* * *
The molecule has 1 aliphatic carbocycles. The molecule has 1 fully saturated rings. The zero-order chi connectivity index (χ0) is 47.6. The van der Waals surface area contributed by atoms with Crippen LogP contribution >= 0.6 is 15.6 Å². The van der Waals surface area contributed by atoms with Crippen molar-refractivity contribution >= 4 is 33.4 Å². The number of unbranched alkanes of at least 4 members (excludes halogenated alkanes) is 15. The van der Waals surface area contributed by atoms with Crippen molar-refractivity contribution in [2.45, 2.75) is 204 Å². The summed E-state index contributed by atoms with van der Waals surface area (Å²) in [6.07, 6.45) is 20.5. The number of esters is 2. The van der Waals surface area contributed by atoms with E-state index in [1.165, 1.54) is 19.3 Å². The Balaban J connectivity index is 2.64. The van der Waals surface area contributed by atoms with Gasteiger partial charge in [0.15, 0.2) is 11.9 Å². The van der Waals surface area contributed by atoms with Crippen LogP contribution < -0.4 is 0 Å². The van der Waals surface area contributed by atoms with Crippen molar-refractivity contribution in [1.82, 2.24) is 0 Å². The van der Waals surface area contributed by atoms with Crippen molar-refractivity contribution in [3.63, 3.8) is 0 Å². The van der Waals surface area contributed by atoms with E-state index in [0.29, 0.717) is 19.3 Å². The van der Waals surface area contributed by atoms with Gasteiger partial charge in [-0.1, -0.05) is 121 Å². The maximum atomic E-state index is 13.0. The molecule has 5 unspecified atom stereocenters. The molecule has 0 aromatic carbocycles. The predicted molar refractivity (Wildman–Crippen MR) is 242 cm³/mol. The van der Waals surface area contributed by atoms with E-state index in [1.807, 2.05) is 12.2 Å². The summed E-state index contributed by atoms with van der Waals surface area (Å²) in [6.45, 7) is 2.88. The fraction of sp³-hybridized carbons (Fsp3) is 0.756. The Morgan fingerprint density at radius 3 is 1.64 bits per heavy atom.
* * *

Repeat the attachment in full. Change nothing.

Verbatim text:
The molecule has 1 aliphatic carbocycles. The molecule has 1 fully saturated rings. The zero-order chi connectivity index (χ0) is 47.6. The van der Waals surface area contributed by atoms with Crippen LogP contribution >= 0.6 is 15.6 Å². The van der Waals surface area contributed by atoms with Crippen molar-refractivity contribution >= 4 is 33.4 Å². The number of unbranched alkanes of at least 4 members (excludes halogenated alkanes) is 15. The van der Waals surface area contributed by atoms with Crippen molar-refractivity contribution in [2.45, 2.75) is 204 Å². The summed E-state index contributed by atoms with van der Waals surface area (Å²) in [6.07, 6.45) is 20.5. The number of esters is 2. The van der Waals surface area contributed by atoms with E-state index in [1.165, 1.54) is 19.3 Å². The Balaban J connectivity index is 2.64. The van der Waals surface area contributed by atoms with Gasteiger partial charge in [0.15, 0.2) is 11.9 Å². The van der Waals surface area contributed by atoms with Crippen LogP contribution < -0.4 is 0 Å². The van der Waals surface area contributed by atoms with Crippen molar-refractivity contribution in [1.82, 2.24) is 0 Å². The van der Waals surface area contributed by atoms with Crippen molar-refractivity contribution in [3.63, 3.8) is 0 Å². The van der Waals surface area contributed by atoms with E-state index in [0.29, 0.717) is 19.3 Å². The van der Waals surface area contributed by atoms with Gasteiger partial charge in [-0.1, -0.05) is 121 Å². The maximum atomic E-state index is 13.0. The molecule has 5 unspecified atom stereocenters. The molecule has 0 aromatic carbocycles. The predicted molar refractivity (Wildman–Crippen MR) is 242 cm³/mol. The van der Waals surface area contributed by atoms with E-state index in [1.807, 2.05) is 12.2 Å². The summed E-state index contributed by atoms with van der Waals surface area (Å²) in [6.45, 7) is 2.88. The fraction of sp³-hybridized carbons (Fsp3) is 0.756. The Morgan fingerprint density at radius 3 is 1.64 bits per heavy atom.